Free Dental Care Sees Significant Underuse By Recipients

Free Dental Care Sees Significant Underuse By Recipients

in Overall Health by

Free Dental Care Sees Significant Underuse By Recipients Let’s face it. When things are tight, dental care is one of those things that do not make it to the top of anyone’s priority list. Neglecting dental care, especially in young children, can lead to bigger problems and larger expenses down the road.

The good news is that many dentists are so passionate about helping children get the dental care they need that they work with programs to provide low-cost or free dental care to needy families. However, according to research, many of these free programs are highly underutilized. The funds and dentists are there, but the potential patients are not getting care (1). The cause of the problem certainly is not the free dental tape the local dentist gives out, but it may be the governmental red tape that accompanies many free programs.

Schools with Money

Schools are often great facilitators for identifying and targeting children in need of any kind of medical care, including dental care. Most children, rich or poor, pass through the doors of a school, making the place of education an ideal venue for identifying needs. Many state governments work together with schools to provide for student needs. In the case of dental care, schools are sometimes given funds to use to provide dental care for needy children. These funds help offset the costs of expensive insurance, equipment, supplies and office salaries that dentists must pay in order to provide quality care. With funds available, you would think that most dentists would be happy to offer their services and that many children would receive the care they need.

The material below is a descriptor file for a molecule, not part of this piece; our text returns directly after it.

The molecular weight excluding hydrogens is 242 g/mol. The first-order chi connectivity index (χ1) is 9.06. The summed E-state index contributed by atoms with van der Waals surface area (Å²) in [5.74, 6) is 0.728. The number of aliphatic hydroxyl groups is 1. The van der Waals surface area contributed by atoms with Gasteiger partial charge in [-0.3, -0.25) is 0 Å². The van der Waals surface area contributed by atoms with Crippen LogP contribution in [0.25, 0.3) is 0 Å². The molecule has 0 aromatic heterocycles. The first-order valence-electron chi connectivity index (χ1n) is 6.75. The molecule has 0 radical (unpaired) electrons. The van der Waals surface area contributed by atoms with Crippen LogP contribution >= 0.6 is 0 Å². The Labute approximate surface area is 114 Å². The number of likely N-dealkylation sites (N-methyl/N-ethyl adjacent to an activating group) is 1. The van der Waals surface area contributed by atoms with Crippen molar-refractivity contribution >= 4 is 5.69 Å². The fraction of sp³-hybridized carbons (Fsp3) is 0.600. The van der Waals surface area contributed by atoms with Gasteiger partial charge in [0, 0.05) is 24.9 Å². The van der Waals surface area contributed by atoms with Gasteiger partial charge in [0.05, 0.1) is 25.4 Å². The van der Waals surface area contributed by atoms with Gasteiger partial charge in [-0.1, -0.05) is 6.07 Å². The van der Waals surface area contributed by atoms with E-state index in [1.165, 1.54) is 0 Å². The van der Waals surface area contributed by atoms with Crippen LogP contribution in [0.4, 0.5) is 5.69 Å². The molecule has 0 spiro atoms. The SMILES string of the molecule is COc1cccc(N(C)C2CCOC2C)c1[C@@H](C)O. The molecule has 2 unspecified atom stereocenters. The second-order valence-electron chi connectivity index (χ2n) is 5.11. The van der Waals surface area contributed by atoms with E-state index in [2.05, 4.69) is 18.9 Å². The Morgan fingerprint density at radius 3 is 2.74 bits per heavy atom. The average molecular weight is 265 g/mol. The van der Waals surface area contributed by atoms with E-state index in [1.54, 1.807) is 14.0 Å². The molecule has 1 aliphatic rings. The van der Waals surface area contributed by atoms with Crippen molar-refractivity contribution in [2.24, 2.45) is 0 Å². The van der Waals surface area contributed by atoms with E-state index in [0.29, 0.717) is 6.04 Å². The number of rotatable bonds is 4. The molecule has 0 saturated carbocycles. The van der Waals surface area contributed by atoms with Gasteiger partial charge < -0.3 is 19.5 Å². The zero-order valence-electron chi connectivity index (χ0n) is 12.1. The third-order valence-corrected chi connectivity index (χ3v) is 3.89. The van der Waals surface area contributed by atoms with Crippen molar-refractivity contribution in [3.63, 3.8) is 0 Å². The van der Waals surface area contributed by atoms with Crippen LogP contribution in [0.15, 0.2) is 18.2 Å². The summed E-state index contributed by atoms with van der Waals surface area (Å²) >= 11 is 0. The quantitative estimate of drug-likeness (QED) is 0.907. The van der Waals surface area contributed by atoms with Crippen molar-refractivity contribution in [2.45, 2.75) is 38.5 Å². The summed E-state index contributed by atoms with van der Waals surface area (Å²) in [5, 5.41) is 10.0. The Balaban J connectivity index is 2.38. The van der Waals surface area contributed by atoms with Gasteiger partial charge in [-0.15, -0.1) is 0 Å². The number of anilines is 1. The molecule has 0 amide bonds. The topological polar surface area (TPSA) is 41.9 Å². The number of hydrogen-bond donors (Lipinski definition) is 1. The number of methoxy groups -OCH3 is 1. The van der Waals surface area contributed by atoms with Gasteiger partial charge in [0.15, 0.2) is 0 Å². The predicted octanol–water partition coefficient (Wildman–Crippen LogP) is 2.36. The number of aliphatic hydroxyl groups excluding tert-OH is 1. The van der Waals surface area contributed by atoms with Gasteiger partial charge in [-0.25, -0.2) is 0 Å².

A school district in Florida is a prime example of the problem with free care. There, $18,000 lies in the school fund, earmarked for dental care. Unless something changes, that money will continue to lie right there, unused, or be channeled for other purposes. In this case the mandatory criminal background checks required for every dental office staff person are to blame. If a dental office has already been providing dental services for Medicaid patients, the staff has already undergone the necessary checks, so doing them again is not only costly and time consuming but a redundant effort (2).

Dentists Caring for Smiles

In spite of the governmental red tape often associated with helping kids maintain sparkling smiles, many dentists still go out of their way to make sure kids get the dental care they need. The American Dental Association, in conjunction with dentists, dental students, and schools across the country, provide care to hundreds of thousands of children each year on “Give Kids a Smile Day (3).” Scan through Google News, and you are sure to find many stories of individual dental clinics and groups of dental professionals bridging the gap of financial need, overcoming the obstacles of government paperwork, and reaching out to meet the dental needs of children in their communities. After all, a dentist’s highest priorities are to prevent cavities and provide the best possible oral health care, even when that means giving to help those in need.

  1. http://www.ncbi.nlm.nih.gov/pubmed/18248343
  2. http://www.sptimes.com/2007/02/08/Pasco/School_money_for_dent.shtml
  3. http://www.ada.org/givekidsasmile.aspx
Featured images:

Carrie Thompson works with Dr. B’s, a las vegas pediatric dentist focusing on preventative dental care in children.  They make sure visits to the dentist’s office are fun, not scary.